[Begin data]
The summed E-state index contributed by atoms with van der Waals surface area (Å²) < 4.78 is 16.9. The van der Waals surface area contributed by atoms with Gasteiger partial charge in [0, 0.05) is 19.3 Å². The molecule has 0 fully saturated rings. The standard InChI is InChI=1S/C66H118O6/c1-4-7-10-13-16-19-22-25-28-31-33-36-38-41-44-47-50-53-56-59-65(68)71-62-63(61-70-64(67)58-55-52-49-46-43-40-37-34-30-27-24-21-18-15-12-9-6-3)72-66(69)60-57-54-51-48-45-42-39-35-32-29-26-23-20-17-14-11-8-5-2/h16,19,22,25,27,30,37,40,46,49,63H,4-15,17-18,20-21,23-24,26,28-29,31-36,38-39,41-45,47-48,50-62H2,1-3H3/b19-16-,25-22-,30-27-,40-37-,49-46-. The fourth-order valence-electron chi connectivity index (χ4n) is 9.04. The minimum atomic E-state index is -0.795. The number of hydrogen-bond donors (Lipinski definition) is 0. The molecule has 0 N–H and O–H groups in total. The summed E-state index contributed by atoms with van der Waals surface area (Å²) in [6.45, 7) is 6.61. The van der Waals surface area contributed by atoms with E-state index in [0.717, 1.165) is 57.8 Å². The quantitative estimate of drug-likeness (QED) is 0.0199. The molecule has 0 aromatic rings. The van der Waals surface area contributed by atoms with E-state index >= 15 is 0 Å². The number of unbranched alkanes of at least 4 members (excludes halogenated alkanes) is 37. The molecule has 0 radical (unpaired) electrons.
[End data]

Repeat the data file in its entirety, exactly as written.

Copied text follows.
The summed E-state index contributed by atoms with van der Waals surface area (Å²) < 4.78 is 16.9. The van der Waals surface area contributed by atoms with Gasteiger partial charge in [0, 0.05) is 19.3 Å². The molecule has 0 fully saturated rings. The standard InChI is InChI=1S/C66H118O6/c1-4-7-10-13-16-19-22-25-28-31-33-36-38-41-44-47-50-53-56-59-65(68)71-62-63(61-70-64(67)58-55-52-49-46-43-40-37-34-30-27-24-21-18-15-12-9-6-3)72-66(69)60-57-54-51-48-45-42-39-35-32-29-26-23-20-17-14-11-8-5-2/h16,19,22,25,27,30,37,40,46,49,63H,4-15,17-18,20-21,23-24,26,28-29,31-36,38-39,41-45,47-48,50-62H2,1-3H3/b19-16-,25-22-,30-27-,40-37-,49-46-. The fourth-order valence-electron chi connectivity index (χ4n) is 9.04. The minimum atomic E-state index is -0.795. The number of hydrogen-bond donors (Lipinski definition) is 0. The molecule has 0 N–H and O–H groups in total. The summed E-state index contributed by atoms with van der Waals surface area (Å²) in [6.45, 7) is 6.61. The van der Waals surface area contributed by atoms with E-state index in [0.717, 1.165) is 57.8 Å². The quantitative estimate of drug-likeness (QED) is 0.0199. The molecule has 0 aromatic rings. The van der Waals surface area contributed by atoms with E-state index >= 15 is 0 Å². The number of unbranched alkanes of at least 4 members (excludes halogenated alkanes) is 37. The molecule has 0 radical (unpaired) electrons.